LifeNotes: Top Song Scout Don Lanier Passes

Don Lanier

Don Lanier

During his 1980s tenure as Director of A&R for MCA Records in Nashville, Don Lanier found the songs that helped turn George Strait and Reba McEntire into country superstars. He was also a hit songwriter, himself. Lanier died on Wednesday, July 23, at age 78.

Raised in West Texas, he became friends with future producer/executive Jimmy Bowen when both were in junior high school. Lanier was nicknamed “Dirt” at this time, and the moniker remained with him.

With Lanier on lead guitar and Bowen on bass, they became key members of the band The Rhythm Orchids. In 1957, they backed Bowen and bandleader Buddy Knox on their co-written hits “I’m Stickin’ With You” and the Knox No. 1 smash “Party Doll.” Other Lanier/Bowen/Knox songs included “Hula Love” and “Rock Your Little Baby to Sleep.”

Both Bowen and Knox recorded for Roulette Records. So did Lanier, who created teen singles for that company, as well as for Dot, Gee and Apt in 1957-62.

Bowen subsequently moved to Los Angeles and became a record producer. In 1964, he brought Lanier to L.A. to become a contractor for his recording sessions. After arranging musicians for Bowen’s sessions as Dean Martin’s producer, Lanier became in-demand as a musician contractor throughout the West Coast recording scene.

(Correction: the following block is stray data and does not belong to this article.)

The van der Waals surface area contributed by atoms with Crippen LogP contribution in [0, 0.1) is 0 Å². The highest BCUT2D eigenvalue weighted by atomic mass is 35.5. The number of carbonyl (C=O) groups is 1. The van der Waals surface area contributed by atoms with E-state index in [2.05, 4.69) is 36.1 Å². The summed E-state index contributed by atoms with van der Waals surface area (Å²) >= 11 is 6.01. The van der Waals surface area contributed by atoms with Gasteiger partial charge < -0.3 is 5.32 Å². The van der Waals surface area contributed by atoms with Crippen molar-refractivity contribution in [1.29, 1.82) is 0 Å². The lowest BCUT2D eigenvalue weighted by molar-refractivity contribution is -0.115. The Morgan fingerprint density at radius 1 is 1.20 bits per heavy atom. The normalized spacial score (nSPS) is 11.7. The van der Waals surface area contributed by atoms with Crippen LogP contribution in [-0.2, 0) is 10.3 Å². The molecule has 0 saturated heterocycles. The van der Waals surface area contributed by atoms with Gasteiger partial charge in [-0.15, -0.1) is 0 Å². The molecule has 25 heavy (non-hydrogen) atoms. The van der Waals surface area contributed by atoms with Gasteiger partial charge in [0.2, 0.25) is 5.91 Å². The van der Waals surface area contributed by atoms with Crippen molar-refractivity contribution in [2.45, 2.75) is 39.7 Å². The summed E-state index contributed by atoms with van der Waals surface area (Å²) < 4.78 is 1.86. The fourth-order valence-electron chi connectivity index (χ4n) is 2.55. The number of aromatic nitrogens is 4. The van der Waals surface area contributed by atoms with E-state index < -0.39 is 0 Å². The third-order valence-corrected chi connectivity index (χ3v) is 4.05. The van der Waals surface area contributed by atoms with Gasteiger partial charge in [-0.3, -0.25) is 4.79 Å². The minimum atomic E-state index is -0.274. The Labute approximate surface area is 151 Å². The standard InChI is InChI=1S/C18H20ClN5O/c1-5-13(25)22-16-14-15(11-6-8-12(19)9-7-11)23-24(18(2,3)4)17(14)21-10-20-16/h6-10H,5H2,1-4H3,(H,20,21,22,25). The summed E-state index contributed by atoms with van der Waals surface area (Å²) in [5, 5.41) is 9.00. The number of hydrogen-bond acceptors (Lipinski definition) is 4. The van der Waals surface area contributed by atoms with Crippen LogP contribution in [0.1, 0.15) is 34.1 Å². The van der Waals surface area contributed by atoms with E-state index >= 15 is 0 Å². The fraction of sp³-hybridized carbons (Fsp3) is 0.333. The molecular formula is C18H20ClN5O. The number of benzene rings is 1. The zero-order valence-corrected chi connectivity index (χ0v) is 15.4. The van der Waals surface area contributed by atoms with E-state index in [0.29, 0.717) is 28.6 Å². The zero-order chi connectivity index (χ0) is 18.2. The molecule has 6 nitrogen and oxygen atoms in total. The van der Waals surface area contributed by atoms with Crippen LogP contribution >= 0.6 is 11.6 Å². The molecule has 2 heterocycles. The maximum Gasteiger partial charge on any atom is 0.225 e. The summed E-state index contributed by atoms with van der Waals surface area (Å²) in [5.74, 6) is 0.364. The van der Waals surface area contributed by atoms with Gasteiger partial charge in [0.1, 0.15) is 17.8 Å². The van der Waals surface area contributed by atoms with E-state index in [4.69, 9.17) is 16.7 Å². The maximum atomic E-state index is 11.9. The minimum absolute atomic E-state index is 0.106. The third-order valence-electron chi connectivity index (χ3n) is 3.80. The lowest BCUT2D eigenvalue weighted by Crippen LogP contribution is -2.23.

Lanier also continued to write songs. His “Here We Go Again” became a hit for Ray Charles in 1967 and for Nancy Sinatra in 1969. His songs have also been recorded by Hank Snow, Glen Campbell, Bobby Vee and Norah Jones, among others.

Among Lanier’s songwriting collaborators were Tommy Overstreet, Tom Thacker, Joe Bob Barnhill and Red Steagall. He also continued to play lead guitar, contributing to records by Lee Hazelwood, Phil Everly, Bill Haley, Dean Martin and more.

Bowen brought Lanier to Nashville when he took over MCA Records in 1984. Lanier became renowned and respected in Music City for his “ears,” that is, his ability to hear future hit songs. In addition to Strait and McEntire, he found tunes for Patty Loveless, Loretta Lynn and many of the other MCA artists of the 1980s.

Woodlawn-Roesch-Patton Funeral Home is handling arrangements. A memorial celebration was held there on Sunday, July 27 at 1 p.m., with the funeral service at 2 p.m. The funeral home is located at 660 Thompson Lane.


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Robert K. Oermann is a longtime contributor to MusicRow. He is a respected music critic, author and historian.

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